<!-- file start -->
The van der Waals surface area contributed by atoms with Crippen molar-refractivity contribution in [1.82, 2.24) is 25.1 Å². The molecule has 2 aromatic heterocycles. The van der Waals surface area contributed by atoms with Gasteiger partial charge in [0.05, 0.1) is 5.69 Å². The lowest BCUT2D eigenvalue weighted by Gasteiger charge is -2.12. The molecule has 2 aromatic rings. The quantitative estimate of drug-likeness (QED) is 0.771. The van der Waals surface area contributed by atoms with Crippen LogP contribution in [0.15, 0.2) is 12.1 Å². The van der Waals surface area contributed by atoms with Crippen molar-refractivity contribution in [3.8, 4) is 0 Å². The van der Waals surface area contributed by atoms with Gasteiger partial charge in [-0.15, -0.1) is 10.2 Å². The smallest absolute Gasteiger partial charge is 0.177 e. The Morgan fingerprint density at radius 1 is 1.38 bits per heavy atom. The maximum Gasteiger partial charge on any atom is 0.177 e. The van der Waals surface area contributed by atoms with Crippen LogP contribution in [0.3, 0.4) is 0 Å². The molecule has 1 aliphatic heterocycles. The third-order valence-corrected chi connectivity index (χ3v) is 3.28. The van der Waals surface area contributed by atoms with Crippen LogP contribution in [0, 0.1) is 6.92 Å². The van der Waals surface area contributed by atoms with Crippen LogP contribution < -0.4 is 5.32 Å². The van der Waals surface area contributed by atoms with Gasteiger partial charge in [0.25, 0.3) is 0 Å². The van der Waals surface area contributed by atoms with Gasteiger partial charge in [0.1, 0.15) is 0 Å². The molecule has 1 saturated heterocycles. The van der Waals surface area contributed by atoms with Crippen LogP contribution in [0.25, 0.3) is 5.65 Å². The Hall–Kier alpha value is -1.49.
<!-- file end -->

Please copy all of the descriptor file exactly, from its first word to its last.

The van der Waals surface area contributed by atoms with Crippen molar-refractivity contribution in [1.82, 2.24) is 25.1 Å². The molecule has 2 aromatic heterocycles. The van der Waals surface area contributed by atoms with Gasteiger partial charge in [0.05, 0.1) is 5.69 Å². The lowest BCUT2D eigenvalue weighted by Gasteiger charge is -2.12. The molecule has 2 aromatic rings. The quantitative estimate of drug-likeness (QED) is 0.771. The van der Waals surface area contributed by atoms with Crippen LogP contribution in [0.15, 0.2) is 12.1 Å². The van der Waals surface area contributed by atoms with Crippen molar-refractivity contribution in [3.8, 4) is 0 Å². The van der Waals surface area contributed by atoms with Gasteiger partial charge in [-0.15, -0.1) is 10.2 Å². The smallest absolute Gasteiger partial charge is 0.177 e. The Morgan fingerprint density at radius 1 is 1.38 bits per heavy atom. The maximum Gasteiger partial charge on any atom is 0.177 e. The van der Waals surface area contributed by atoms with Crippen LogP contribution in [0.3, 0.4) is 0 Å². The molecule has 1 aliphatic heterocycles. The third-order valence-corrected chi connectivity index (χ3v) is 3.28. The van der Waals surface area contributed by atoms with Crippen LogP contribution in [0, 0.1) is 6.92 Å². The van der Waals surface area contributed by atoms with Crippen LogP contribution < -0.4 is 5.32 Å². The van der Waals surface area contributed by atoms with Gasteiger partial charge in [0.25, 0.3) is 0 Å². The van der Waals surface area contributed by atoms with Gasteiger partial charge in [0.1, 0.15) is 0 Å². The molecule has 1 saturated heterocycles. The van der Waals surface area contributed by atoms with Crippen LogP contribution in [0.25, 0.3) is 5.65 Å². The Hall–Kier alpha value is -1.49.